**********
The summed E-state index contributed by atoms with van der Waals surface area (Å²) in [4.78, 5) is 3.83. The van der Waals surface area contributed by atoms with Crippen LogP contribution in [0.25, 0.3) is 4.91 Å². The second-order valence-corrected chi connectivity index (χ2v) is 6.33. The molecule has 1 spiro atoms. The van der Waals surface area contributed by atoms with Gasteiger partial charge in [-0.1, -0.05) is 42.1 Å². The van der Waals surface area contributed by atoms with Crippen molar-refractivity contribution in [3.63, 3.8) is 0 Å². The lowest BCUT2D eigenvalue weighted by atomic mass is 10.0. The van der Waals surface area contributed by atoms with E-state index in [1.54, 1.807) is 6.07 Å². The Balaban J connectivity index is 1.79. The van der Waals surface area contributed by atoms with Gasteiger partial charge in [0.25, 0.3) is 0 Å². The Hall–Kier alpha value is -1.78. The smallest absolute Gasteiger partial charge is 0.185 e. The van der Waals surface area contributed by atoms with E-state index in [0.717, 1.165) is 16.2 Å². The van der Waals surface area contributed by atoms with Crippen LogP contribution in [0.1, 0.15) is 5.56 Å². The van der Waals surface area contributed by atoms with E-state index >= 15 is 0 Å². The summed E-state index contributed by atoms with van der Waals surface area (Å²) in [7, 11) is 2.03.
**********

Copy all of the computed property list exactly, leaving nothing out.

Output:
The summed E-state index contributed by atoms with van der Waals surface area (Å²) in [4.78, 5) is 3.83. The van der Waals surface area contributed by atoms with Crippen LogP contribution in [0.25, 0.3) is 4.91 Å². The second-order valence-corrected chi connectivity index (χ2v) is 6.33. The molecule has 1 spiro atoms. The van der Waals surface area contributed by atoms with Gasteiger partial charge in [-0.1, -0.05) is 42.1 Å². The van der Waals surface area contributed by atoms with Crippen molar-refractivity contribution in [3.63, 3.8) is 0 Å². The lowest BCUT2D eigenvalue weighted by atomic mass is 10.0. The van der Waals surface area contributed by atoms with E-state index in [1.54, 1.807) is 6.07 Å². The Balaban J connectivity index is 1.79. The van der Waals surface area contributed by atoms with Gasteiger partial charge in [0.25, 0.3) is 0 Å². The Hall–Kier alpha value is -1.78. The smallest absolute Gasteiger partial charge is 0.185 e. The van der Waals surface area contributed by atoms with E-state index in [0.717, 1.165) is 16.2 Å². The van der Waals surface area contributed by atoms with Crippen LogP contribution in [0.1, 0.15) is 5.56 Å². The van der Waals surface area contributed by atoms with E-state index >= 15 is 0 Å². The summed E-state index contributed by atoms with van der Waals surface area (Å²) in [7, 11) is 2.03.